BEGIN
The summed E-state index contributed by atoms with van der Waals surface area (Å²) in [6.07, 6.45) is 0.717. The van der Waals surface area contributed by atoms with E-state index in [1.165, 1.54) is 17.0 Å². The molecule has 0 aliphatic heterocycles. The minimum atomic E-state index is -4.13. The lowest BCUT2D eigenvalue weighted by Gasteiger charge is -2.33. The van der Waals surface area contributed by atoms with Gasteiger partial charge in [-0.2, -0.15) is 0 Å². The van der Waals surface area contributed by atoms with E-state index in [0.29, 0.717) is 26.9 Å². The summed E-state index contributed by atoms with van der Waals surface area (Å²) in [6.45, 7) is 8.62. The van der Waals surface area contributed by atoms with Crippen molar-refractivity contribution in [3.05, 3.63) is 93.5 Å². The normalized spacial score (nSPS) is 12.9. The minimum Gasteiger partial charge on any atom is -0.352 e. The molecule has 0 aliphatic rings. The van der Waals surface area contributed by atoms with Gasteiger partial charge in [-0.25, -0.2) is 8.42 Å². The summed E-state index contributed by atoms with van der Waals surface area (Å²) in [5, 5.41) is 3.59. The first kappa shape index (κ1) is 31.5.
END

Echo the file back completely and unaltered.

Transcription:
The summed E-state index contributed by atoms with van der Waals surface area (Å²) in [6.07, 6.45) is 0.717. The van der Waals surface area contributed by atoms with E-state index in [1.165, 1.54) is 17.0 Å². The molecule has 0 aliphatic heterocycles. The minimum atomic E-state index is -4.13. The lowest BCUT2D eigenvalue weighted by Gasteiger charge is -2.33. The van der Waals surface area contributed by atoms with Gasteiger partial charge in [-0.2, -0.15) is 0 Å². The van der Waals surface area contributed by atoms with E-state index in [0.29, 0.717) is 26.9 Å². The summed E-state index contributed by atoms with van der Waals surface area (Å²) in [6.45, 7) is 8.62. The van der Waals surface area contributed by atoms with Crippen molar-refractivity contribution in [3.05, 3.63) is 93.5 Å². The normalized spacial score (nSPS) is 12.9. The minimum Gasteiger partial charge on any atom is -0.352 e. The molecule has 0 aliphatic rings. The van der Waals surface area contributed by atoms with Gasteiger partial charge in [-0.25, -0.2) is 8.42 Å². The summed E-state index contributed by atoms with van der Waals surface area (Å²) in [5, 5.41) is 3.59. The first kappa shape index (κ1) is 31.5.